The report outlined how Negroponte personally “was sensitive to political ramifications that might have resulted” from reports on the Olancho Operation, which resulted in the death — possibly an execution — of an American priest. It also documented his concern that “over-emphasis would create an unwarranted human rights problem for Honduras.” It was all part of Negroponte’s aim “to manage the perception of Honduras,” as one officer quoted in the report put it.
In fact, embassy cables that were declassified many years later as part of a Freedom of Information Act request by the Washington Post show that Negroponte did much more than just suppress damaging information. Despite the Sandinistas’ repeatedly stated willingness to enter negotiations with the Contras to reach a settlement, the Honduran ambassador consistently argued against them, calling negotiations a “Trojan horse” that would help consolidate the Sandinista revolution.
The Contadora Process, the peace negotiations initiated by several Latin American states in 1983, would lead to “effectively shutting down our special project,” he warned. Rather than take the Sandinistas up on their offer to end the torture and bloodshed that US-backed forces were responsible for, Negroponte pushed hard to keep them going.
Straying far from the typical duties of an ambassador, Negroponte appeared at times to direct US support of the Contras. In one cable he suggested publicizing US contact with anti-Sandinista forces and stepping up action in Nicaragua’s southern front in order to counter the idea that “all of this is emanating from Honduras.”
In another, he furnished the State Department with detailed information about Sandinista military movements on the Honduran and Nicaraguan border. Speaking with Honduran president Roberto Suazo Córdova in April 1982, Negroponte “urged that strongest possible pre-emptive measure be taken” to prevent revolutionary violence from “taking on unmanageable proportions later on” — a tacit encouragement of the abuses already being committed by the Honduran military.
Negroponte’s enabling of rights violations in the country was exposed thanks to the declassification of secret documents many years after the fact, as well as a fourteen-month-long investigation by the Baltimore Sun in 1995. But what should have been a scandal only boosted Negroponte’s status in Washington.
A Diplomat’s Diplomat
Among his later career highlights, Negroponte was appointed ambassador to Mexico in 1989 by George H. W. Bush, in which position he helped facilitate the passage of the North American Free Trade Agreement (NAFTA). (Unsurprisingly, he’s also a fan of the Trans-Pacific Partnership, or TPP.)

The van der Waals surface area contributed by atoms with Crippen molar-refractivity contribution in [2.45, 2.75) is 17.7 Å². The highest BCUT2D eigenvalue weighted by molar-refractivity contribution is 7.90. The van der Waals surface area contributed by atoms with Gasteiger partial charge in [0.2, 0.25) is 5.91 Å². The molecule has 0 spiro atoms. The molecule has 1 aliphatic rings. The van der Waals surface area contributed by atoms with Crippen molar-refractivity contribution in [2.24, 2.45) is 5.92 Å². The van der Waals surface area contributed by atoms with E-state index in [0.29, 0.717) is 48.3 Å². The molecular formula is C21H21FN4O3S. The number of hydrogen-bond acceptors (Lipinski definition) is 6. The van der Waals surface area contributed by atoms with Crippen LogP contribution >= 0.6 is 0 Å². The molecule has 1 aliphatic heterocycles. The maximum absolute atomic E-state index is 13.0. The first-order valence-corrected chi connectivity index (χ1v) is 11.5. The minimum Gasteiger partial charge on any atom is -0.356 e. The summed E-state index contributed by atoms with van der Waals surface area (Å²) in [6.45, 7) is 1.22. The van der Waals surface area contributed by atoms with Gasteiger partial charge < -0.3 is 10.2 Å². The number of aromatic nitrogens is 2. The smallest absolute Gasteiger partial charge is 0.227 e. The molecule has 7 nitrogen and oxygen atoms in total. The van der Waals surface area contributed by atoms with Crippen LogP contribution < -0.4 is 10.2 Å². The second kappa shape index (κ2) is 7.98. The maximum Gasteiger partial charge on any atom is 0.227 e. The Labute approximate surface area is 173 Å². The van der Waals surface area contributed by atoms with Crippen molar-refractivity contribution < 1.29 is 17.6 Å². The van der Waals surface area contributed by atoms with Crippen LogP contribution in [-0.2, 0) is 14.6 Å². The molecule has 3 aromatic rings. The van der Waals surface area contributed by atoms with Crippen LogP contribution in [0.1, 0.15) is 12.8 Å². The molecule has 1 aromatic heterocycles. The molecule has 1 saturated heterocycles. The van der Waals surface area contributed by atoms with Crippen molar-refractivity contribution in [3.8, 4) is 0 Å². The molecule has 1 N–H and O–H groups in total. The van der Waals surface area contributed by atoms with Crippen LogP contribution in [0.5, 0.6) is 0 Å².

He went on to serve in a number of different posts in the second Bush administration, including as the first ever director of national intelligence and as the first post-Saddam ambassador to Iraq. Despite faint stirrings of criticism about his past, he was easily confirmed to each position.
In establishment circles, he’s simply a “diplomat’s diplomat,” a venerated elder statesman whose hand in terrible human rights abuses is as relevant as his shoe size. As his wife put it in 2004 to the critics still taking him to task for the carnage he licensed in Central America: “Haven’t you moved on?”
Perhaps people have moved on, which is why Clinton now feels it safe to seek out and publicize Negroponte’s praise for her “leadership qualities.”
It’s hard not to see in the publicizing of the endorsement a less-than-subtle hint of what a Clinton administration foreign policy would look like, however — one that ruthlessly prioritizes US strategic and political interests at the expense of peace, human rights, and the lives of poor people in foreign countries.
Say what you will about Clinton’s shifting political beliefs over the course of this election and her entire career, but she’s been fairly consistent on foreign policy, pushing the kind of unapologetically interventionist approach that made her the darling of hawks long before Trump came along.
And like Negroponte, she has both her own dubious history in Honduras and has backed both NAFTA and the TPP (at least until she — maybe — changed her mind about the latter). On these issues, they’re kindred political spirits.
Clinton’s embrace of Negroponte’s support could be viewed as simply part of the tried-and-true process of padding one’s resume with endorsements from respected establishment figures. Some would say Negroponte’s support doesn’t really matter — that it’s just pageantry, not remotely a sign of her future foreign policy intentions.
Even if we grant this, however, seeking and embracing the support of a man who actively facilitated years of stomach-churning atrocities is particularly unseemly — as Democrats and Clinton herself have argued in the recent past. The party has smugly — and justifiably — pilloried Trump for his praise of authoritarian rulers like Putin and Saddam Hussein.